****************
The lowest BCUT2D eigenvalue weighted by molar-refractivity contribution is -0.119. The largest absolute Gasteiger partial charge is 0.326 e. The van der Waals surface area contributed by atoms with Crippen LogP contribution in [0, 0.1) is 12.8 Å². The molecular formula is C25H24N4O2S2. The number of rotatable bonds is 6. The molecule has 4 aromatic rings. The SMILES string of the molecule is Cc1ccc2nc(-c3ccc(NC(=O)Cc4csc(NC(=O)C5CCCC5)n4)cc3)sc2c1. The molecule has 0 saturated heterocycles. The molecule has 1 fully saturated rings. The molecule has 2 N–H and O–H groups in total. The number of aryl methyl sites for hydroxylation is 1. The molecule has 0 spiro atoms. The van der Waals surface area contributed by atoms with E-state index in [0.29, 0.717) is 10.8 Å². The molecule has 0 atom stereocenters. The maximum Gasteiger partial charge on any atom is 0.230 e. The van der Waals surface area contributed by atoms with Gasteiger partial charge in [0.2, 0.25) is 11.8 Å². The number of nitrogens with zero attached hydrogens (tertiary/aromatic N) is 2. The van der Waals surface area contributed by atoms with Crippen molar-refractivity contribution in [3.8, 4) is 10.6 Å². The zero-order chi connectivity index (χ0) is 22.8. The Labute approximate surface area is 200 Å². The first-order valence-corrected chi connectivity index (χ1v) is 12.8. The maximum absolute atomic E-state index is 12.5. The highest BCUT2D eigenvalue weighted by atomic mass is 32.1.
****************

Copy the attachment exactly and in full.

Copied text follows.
The lowest BCUT2D eigenvalue weighted by molar-refractivity contribution is -0.119. The largest absolute Gasteiger partial charge is 0.326 e. The van der Waals surface area contributed by atoms with Crippen LogP contribution in [0, 0.1) is 12.8 Å². The molecular formula is C25H24N4O2S2. The number of rotatable bonds is 6. The molecule has 4 aromatic rings. The SMILES string of the molecule is Cc1ccc2nc(-c3ccc(NC(=O)Cc4csc(NC(=O)C5CCCC5)n4)cc3)sc2c1. The molecule has 0 saturated heterocycles. The molecule has 1 fully saturated rings. The molecule has 2 N–H and O–H groups in total. The number of aryl methyl sites for hydroxylation is 1. The molecule has 0 spiro atoms. The van der Waals surface area contributed by atoms with E-state index in [0.29, 0.717) is 10.8 Å². The molecule has 0 atom stereocenters. The maximum Gasteiger partial charge on any atom is 0.230 e. The van der Waals surface area contributed by atoms with Gasteiger partial charge in [0.2, 0.25) is 11.8 Å². The number of nitrogens with zero attached hydrogens (tertiary/aromatic N) is 2. The van der Waals surface area contributed by atoms with Crippen molar-refractivity contribution in [3.8, 4) is 10.6 Å². The zero-order chi connectivity index (χ0) is 22.8. The Labute approximate surface area is 200 Å². The first-order valence-corrected chi connectivity index (χ1v) is 12.8. The maximum absolute atomic E-state index is 12.5. The highest BCUT2D eigenvalue weighted by atomic mass is 32.1.